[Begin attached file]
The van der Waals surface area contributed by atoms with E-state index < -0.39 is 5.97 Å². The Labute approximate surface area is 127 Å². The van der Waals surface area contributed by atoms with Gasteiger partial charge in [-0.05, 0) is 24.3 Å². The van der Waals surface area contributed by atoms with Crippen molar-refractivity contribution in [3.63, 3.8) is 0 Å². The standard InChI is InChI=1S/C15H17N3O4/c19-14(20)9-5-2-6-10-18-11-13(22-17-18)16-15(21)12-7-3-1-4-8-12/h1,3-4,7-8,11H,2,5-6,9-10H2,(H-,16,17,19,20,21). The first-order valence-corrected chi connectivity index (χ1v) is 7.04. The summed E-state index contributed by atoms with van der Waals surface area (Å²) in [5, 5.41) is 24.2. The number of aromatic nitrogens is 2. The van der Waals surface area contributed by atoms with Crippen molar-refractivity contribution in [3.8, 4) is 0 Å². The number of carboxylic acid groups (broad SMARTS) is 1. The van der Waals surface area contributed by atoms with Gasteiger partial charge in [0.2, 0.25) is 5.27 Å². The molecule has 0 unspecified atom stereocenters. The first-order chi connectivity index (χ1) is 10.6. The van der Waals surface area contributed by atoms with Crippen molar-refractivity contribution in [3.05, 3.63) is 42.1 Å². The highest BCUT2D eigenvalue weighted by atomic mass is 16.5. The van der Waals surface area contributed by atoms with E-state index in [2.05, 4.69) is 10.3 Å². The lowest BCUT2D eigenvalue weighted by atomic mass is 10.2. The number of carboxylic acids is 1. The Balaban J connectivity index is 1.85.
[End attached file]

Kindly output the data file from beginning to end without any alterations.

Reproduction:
The van der Waals surface area contributed by atoms with E-state index < -0.39 is 5.97 Å². The Labute approximate surface area is 127 Å². The van der Waals surface area contributed by atoms with Gasteiger partial charge in [-0.05, 0) is 24.3 Å². The van der Waals surface area contributed by atoms with Crippen molar-refractivity contribution in [3.63, 3.8) is 0 Å². The standard InChI is InChI=1S/C15H17N3O4/c19-14(20)9-5-2-6-10-18-11-13(22-17-18)16-15(21)12-7-3-1-4-8-12/h1,3-4,7-8,11H,2,5-6,9-10H2,(H-,16,17,19,20,21). The first-order valence-corrected chi connectivity index (χ1v) is 7.04. The summed E-state index contributed by atoms with van der Waals surface area (Å²) in [5, 5.41) is 24.2. The number of aromatic nitrogens is 2. The van der Waals surface area contributed by atoms with Crippen molar-refractivity contribution in [3.8, 4) is 0 Å². The number of carboxylic acid groups (broad SMARTS) is 1. The van der Waals surface area contributed by atoms with Gasteiger partial charge in [0.2, 0.25) is 5.27 Å². The molecule has 0 unspecified atom stereocenters. The first-order chi connectivity index (χ1) is 10.6. The van der Waals surface area contributed by atoms with Crippen molar-refractivity contribution in [3.05, 3.63) is 42.1 Å². The highest BCUT2D eigenvalue weighted by atomic mass is 16.5. The van der Waals surface area contributed by atoms with E-state index in [2.05, 4.69) is 10.3 Å². The lowest BCUT2D eigenvalue weighted by atomic mass is 10.2. The number of carboxylic acids is 1. The Balaban J connectivity index is 1.85.